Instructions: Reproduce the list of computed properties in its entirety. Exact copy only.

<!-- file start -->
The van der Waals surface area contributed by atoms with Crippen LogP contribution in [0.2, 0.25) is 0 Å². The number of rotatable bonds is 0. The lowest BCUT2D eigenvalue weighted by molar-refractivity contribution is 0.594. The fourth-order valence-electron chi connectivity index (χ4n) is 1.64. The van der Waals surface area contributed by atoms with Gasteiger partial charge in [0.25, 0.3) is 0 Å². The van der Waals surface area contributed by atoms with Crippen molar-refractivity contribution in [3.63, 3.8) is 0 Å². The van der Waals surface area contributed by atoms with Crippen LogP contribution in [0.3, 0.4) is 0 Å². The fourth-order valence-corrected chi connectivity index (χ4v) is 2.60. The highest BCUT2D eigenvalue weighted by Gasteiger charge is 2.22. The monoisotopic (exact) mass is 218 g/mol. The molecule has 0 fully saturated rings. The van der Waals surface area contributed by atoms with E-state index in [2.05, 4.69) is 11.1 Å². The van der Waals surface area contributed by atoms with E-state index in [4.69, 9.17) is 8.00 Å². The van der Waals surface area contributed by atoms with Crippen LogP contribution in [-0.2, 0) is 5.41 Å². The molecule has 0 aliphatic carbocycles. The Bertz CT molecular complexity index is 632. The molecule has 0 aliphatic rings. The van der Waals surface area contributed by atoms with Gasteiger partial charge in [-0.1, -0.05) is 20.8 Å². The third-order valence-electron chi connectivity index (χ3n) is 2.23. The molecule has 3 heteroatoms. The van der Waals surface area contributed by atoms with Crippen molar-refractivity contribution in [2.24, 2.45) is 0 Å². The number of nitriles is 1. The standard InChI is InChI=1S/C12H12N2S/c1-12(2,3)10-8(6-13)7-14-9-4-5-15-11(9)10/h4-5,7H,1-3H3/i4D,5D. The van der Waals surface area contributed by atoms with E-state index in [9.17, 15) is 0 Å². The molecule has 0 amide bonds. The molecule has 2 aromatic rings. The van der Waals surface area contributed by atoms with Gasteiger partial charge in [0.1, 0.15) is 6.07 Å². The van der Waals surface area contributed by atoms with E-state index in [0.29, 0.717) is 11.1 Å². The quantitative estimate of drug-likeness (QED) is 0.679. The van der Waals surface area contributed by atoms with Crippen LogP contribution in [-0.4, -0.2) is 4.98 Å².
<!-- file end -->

The van der Waals surface area contributed by atoms with Crippen LogP contribution in [0.2, 0.25) is 0 Å². The number of rotatable bonds is 0. The lowest BCUT2D eigenvalue weighted by molar-refractivity contribution is 0.594. The fourth-order valence-electron chi connectivity index (χ4n) is 1.64. The van der Waals surface area contributed by atoms with Gasteiger partial charge in [0.25, 0.3) is 0 Å². The van der Waals surface area contributed by atoms with Crippen molar-refractivity contribution in [3.63, 3.8) is 0 Å². The van der Waals surface area contributed by atoms with Crippen LogP contribution in [0.3, 0.4) is 0 Å². The fourth-order valence-corrected chi connectivity index (χ4v) is 2.60. The highest BCUT2D eigenvalue weighted by Gasteiger charge is 2.22. The monoisotopic (exact) mass is 218 g/mol. The molecule has 0 fully saturated rings. The van der Waals surface area contributed by atoms with E-state index in [2.05, 4.69) is 11.1 Å². The van der Waals surface area contributed by atoms with E-state index in [4.69, 9.17) is 8.00 Å². The van der Waals surface area contributed by atoms with Crippen LogP contribution in [-0.2, 0) is 5.41 Å². The molecule has 0 aliphatic carbocycles. The Bertz CT molecular complexity index is 632. The molecule has 0 aliphatic rings. The van der Waals surface area contributed by atoms with Gasteiger partial charge in [-0.1, -0.05) is 20.8 Å². The third-order valence-electron chi connectivity index (χ3n) is 2.23. The molecule has 3 heteroatoms. The van der Waals surface area contributed by atoms with Crippen molar-refractivity contribution in [2.24, 2.45) is 0 Å². The number of nitriles is 1. The standard InChI is InChI=1S/C12H12N2S/c1-12(2,3)10-8(6-13)7-14-9-4-5-15-11(9)10/h4-5,7H,1-3H3/i4D,5D. The van der Waals surface area contributed by atoms with E-state index in [9.17, 15) is 0 Å². The molecule has 0 amide bonds. The molecule has 2 aromatic rings. The van der Waals surface area contributed by atoms with Gasteiger partial charge in [0.1, 0.15) is 6.07 Å². The van der Waals surface area contributed by atoms with E-state index in [0.29, 0.717) is 11.1 Å². The quantitative estimate of drug-likeness (QED) is 0.679. The van der Waals surface area contributed by atoms with Crippen LogP contribution in [-0.4, -0.2) is 4.98 Å².